Mineral Springs Hotel in Paoli, on the Dixie Highway, was built in 1896 — before Paoli had electricity. So the owners built a power plant in the basement to light the hotel, and they sold excess power to their neighbors! Named for the area’s mineral-water springs that were thought to cure all ails, the hotel did big business for many decades. As the mineral-springs fad passed, however, the hotel’s fortunes declined. It stopped taking guests in 1958, although businesses populated its first floor for a few more decades. Today it’s vacant, its roof leaks, and many of its windows are broken. Indiana Landmarks hopes to find someone to restore it.

I visited Paoli during my 2012 excursion along the Dixie Highway in southern Indiana. The hotel sits on Paoli’s delightful square. Read about my visit here.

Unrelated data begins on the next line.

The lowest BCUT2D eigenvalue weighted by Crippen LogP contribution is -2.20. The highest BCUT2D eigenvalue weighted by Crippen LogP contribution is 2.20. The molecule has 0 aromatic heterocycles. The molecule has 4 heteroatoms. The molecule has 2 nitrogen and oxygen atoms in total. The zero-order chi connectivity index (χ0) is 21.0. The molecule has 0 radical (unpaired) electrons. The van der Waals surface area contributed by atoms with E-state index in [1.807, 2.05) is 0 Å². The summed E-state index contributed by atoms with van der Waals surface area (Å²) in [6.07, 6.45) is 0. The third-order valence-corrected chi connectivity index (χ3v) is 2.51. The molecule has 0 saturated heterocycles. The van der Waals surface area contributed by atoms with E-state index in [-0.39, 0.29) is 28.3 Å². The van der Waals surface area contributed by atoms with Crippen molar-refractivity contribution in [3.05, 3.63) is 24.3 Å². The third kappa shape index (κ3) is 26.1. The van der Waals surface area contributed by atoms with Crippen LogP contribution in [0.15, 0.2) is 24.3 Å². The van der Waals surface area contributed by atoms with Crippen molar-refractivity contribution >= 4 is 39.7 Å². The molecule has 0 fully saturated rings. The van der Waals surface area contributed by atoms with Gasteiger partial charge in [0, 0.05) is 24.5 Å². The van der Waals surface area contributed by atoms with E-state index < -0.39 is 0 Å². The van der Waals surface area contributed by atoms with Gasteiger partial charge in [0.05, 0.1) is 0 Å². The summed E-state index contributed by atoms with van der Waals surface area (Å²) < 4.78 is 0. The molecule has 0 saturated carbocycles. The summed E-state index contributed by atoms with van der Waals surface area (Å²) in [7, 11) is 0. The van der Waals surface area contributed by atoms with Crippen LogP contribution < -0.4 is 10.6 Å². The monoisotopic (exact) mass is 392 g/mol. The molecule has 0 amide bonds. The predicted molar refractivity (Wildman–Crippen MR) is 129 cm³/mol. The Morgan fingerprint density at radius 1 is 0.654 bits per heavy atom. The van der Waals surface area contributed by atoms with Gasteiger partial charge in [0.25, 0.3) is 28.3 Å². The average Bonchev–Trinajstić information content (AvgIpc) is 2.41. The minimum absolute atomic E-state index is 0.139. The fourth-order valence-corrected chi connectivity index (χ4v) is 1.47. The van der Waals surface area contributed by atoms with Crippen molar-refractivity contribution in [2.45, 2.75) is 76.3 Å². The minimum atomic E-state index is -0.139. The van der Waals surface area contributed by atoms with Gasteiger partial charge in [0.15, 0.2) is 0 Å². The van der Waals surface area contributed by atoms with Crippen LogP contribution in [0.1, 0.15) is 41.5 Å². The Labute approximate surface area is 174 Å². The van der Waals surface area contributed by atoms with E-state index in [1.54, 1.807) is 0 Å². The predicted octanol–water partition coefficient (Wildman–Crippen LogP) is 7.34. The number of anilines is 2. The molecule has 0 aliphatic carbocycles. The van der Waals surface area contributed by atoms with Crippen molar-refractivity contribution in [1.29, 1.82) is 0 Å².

The Crump

In Columbus, the Crump Theater has stood here since 1889. As you might guess from these photos, this is not the theater’s original facade. Indeed, the Crump underwent three major remodelings in the 1920s, 1930s, and 1940s. Its art-deco facade was added during the third remodeling.


The facade is distinguished by pigmented structural glass panels known as Vitrolite.

Columbus, IN

The Crump featured live shows until the 1910s when movies began to supplant them. Eventually the Crump became a movie house, and stayed one until 1997, when it showed its last picture. But by then it was already in deplorable condition with a partially collapsed roof and a non-functioning boiler. The theater has only deteriorated more since then, despite several attempts to save it. The city of Columbus would like to see it saved, and Indiana Landmarks is interested in finding a developer who can restore the building and find a good use for it.